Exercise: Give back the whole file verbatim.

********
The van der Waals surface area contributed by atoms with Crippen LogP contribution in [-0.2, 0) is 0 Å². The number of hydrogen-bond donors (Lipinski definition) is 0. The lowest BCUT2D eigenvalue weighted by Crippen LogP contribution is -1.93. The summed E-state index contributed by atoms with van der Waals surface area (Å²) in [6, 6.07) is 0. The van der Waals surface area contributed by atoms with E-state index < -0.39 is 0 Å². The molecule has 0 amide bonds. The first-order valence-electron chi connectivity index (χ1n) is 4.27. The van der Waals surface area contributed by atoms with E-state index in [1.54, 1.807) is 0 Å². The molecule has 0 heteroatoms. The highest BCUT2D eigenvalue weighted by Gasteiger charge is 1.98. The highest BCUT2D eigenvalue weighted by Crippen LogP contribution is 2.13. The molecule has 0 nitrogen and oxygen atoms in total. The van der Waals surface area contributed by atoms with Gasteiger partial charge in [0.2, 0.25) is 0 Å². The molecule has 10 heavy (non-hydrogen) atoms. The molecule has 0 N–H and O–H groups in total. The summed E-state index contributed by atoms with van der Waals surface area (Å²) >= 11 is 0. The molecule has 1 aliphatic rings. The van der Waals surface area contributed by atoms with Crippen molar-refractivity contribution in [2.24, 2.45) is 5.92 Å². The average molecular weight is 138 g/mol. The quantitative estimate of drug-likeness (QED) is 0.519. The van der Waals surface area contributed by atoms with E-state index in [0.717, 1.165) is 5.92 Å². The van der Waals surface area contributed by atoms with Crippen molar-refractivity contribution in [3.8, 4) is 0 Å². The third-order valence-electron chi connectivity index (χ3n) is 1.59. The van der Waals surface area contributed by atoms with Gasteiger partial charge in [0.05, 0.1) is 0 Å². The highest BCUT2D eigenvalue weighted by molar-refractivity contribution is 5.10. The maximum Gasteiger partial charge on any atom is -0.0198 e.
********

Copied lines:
The van der Waals surface area contributed by atoms with Crippen LogP contribution in [-0.2, 0) is 0 Å². The number of hydrogen-bond donors (Lipinski definition) is 0. The lowest BCUT2D eigenvalue weighted by Crippen LogP contribution is -1.93. The summed E-state index contributed by atoms with van der Waals surface area (Å²) in [6, 6.07) is 0. The van der Waals surface area contributed by atoms with E-state index < -0.39 is 0 Å². The molecule has 0 amide bonds. The first-order valence-electron chi connectivity index (χ1n) is 4.27. The van der Waals surface area contributed by atoms with E-state index in [1.54, 1.807) is 0 Å². The molecule has 0 heteroatoms. The highest BCUT2D eigenvalue weighted by Gasteiger charge is 1.98. The highest BCUT2D eigenvalue weighted by Crippen LogP contribution is 2.13. The molecule has 0 nitrogen and oxygen atoms in total. The van der Waals surface area contributed by atoms with Gasteiger partial charge in [0.2, 0.25) is 0 Å². The molecule has 10 heavy (non-hydrogen) atoms. The molecule has 0 N–H and O–H groups in total. The summed E-state index contributed by atoms with van der Waals surface area (Å²) >= 11 is 0. The molecule has 1 aliphatic rings. The van der Waals surface area contributed by atoms with Crippen molar-refractivity contribution in [2.24, 2.45) is 5.92 Å². The average molecular weight is 138 g/mol. The quantitative estimate of drug-likeness (QED) is 0.519. The van der Waals surface area contributed by atoms with E-state index in [0.717, 1.165) is 5.92 Å². The van der Waals surface area contributed by atoms with Crippen molar-refractivity contribution in [3.8, 4) is 0 Å². The third-order valence-electron chi connectivity index (χ3n) is 1.59. The van der Waals surface area contributed by atoms with Gasteiger partial charge in [0.05, 0.1) is 0 Å². The highest BCUT2D eigenvalue weighted by molar-refractivity contribution is 5.10. The maximum Gasteiger partial charge on any atom is -0.0198 e.